The Judicial Conduct Committee (JCC) has received a recommendation for a tribunal to further investigate the dispute between Western Cape high court Deputy Judge President (DJP) Patricia Goliath and Judge Gayaat Salie-Hlophe over a “domestic incident” that has driven tensions within the division.
In a report to the JCC, Judge Nambitha Dambuza dismissed Salie-Hlophe’s view that the matter is irrelevant to the misconduct complaint the deputy judge president brought against her and her spouse, Judge President (JP) John Hlophe.
On the contrary, she conceded that it appeared to be central to the highly public breakdown of the relationship between Hlophe and Goliath.
Dambuza added that there could be implications as serious as impeachment for gross misconduct for either judge if their version relating to the alleged incident at Hlophe’s home in 2017 were found to be false.
Dambuza found nothing in interviews with judges in the fraught division to substantiate Goliath’s allegations that her colleagues had suffered unfair treatment at the hands or at the behest of Salie-Hlophe.
“The implicated judges either did not recall the incidents to which the alleged complaints related, or were not keen on participating in these proceedings,” Dambuza wrote.
“In the end the only conclusion I can make in this regard is that the relationship between the JP and some of the judges is strained. There may be rumblings of dissatisfaction about aspects of management of the division.
“There may also be an environment of fear and apprehension among the judges of the division or some of them. But I am unable to find that these emanate from misconduct on the part of Judge Salie-Hlophe.”
The incident at Hlophe’s home
Dambuza said the only aspect of the complaint against Salie-Hlophe that required further investigation were the merits or otherwise of the matter were Goliath’s claims about the incident at Hlophe’s home.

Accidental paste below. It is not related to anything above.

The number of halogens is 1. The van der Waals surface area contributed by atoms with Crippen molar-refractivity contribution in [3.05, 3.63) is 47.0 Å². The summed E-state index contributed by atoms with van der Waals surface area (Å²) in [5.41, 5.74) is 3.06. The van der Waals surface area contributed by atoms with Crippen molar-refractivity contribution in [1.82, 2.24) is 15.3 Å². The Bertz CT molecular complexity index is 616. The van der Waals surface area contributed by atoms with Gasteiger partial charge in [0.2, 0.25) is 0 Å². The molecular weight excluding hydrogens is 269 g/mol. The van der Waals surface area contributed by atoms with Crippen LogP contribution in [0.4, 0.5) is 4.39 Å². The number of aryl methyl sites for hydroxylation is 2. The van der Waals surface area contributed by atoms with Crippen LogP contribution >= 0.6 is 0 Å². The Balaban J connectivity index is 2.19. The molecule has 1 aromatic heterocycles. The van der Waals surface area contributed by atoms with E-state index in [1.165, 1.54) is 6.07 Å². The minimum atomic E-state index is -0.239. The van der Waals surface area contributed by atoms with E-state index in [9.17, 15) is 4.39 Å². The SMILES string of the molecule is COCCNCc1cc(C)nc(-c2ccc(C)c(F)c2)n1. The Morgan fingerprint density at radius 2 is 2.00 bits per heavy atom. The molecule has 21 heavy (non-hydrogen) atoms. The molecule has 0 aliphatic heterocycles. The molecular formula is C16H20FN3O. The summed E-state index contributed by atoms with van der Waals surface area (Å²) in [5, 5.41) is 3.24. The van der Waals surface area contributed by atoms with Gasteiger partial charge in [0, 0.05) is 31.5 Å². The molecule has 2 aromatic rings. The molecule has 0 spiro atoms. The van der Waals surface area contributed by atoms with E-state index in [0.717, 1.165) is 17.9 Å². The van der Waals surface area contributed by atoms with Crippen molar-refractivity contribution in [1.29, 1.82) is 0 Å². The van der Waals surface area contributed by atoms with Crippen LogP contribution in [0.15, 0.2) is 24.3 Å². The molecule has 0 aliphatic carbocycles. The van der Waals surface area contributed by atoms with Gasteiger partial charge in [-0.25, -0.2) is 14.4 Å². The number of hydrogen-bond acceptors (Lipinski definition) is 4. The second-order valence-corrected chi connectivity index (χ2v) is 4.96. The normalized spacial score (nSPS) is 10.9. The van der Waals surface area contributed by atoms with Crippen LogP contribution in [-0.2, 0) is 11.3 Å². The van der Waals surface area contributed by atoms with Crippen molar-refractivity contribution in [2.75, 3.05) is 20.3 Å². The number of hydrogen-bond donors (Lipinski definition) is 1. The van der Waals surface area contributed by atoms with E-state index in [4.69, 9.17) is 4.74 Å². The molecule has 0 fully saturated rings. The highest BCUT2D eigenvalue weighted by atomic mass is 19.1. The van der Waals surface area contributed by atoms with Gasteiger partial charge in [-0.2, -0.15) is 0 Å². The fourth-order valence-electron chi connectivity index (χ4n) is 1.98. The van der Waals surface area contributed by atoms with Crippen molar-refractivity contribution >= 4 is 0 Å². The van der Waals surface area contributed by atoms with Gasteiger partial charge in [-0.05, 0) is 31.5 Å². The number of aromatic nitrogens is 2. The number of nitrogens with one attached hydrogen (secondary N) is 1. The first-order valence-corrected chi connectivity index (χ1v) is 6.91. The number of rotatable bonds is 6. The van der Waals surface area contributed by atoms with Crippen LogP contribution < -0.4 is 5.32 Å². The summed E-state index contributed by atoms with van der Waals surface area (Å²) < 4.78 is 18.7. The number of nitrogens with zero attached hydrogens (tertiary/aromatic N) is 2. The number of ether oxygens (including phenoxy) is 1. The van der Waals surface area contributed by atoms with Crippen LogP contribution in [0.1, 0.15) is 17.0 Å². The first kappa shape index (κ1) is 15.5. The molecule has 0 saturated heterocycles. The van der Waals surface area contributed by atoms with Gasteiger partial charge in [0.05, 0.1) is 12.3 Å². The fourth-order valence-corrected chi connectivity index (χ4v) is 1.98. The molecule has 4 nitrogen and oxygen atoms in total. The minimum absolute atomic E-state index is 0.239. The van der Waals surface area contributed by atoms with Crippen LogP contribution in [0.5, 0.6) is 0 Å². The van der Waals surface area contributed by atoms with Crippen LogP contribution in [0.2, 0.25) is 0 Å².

Goliath claimed that Salie-Hlophe asked her to take her to hospital following what appeared to be “an altercation” at the home of her husband, and that she required stitches for an injury to her hand.
After Goliath filed her complaint with the Judicial Service Commission (JSC) in early 2020, Salie-Hlope told the media that the deputy judge president had pressed her not only to stop using her husband’s surname, but also to leave him.
Hlophe has in his own affidavit to the JSC confirmed that he subsequently called Goliath to his chambers, accused her of meddling in his private life and asked her to leave the division. He charged that she had used “manufactured information” about his marriage to undermine him professionally, and that, in fact, his wife had accidentally cut herself on a glass door at his home.
In her presentations to the JCC, Salie-Hlophe said the incident was a private matter that was irrelevant to the complaint before it, but Dambuza disagreed.
“I do not think the matter is irrelevant to these proceedings. It appears to be at the centre of the total collapse of the relationship between the JP and the DJP.”
Here he referred to Hlophe’s response to Goliath’s complaint, in which the judge president acknowledged his failure to delegate duties to his deputy and said it was based in part “upon her breach of trust”.
Dumbuza said Goliath’s alleged conduct and statements regarding the incident in 2017 was central to Hlophe’s counterclaim of racism against his deputy. Hlophe’s claim has been dismissed, but he has opted to appeal the decision.
“Whatever happens in those proceedings it seems to me that the alleged conduct by the DJP, and the interaction between the DJP and Judge Salie-Hlophe, will remain at the centre of the complaint against the JP. The DJP insists that Judge Salie-Hlophe lied to the JP about all these allegations. It is, therefore, imperative that this issue be properly determined.”
The JSC is yet to deliver a finding on Hlophe’s challenge to its decision that a tribunal be established to investigate Goliath’s misconduct complaint against him.
It is also awaiting the decision of the Judicial Conduct Tribunal that heard the complaint by Constitutional Court judges Bess Nkabinde and Chris Jafta, dating back to 2008, that Hlophe tried to sway them to decide a matter in favour Jacob Zuma, in the relatively early days of the arms deal corruption case, which is now finally heading for trial.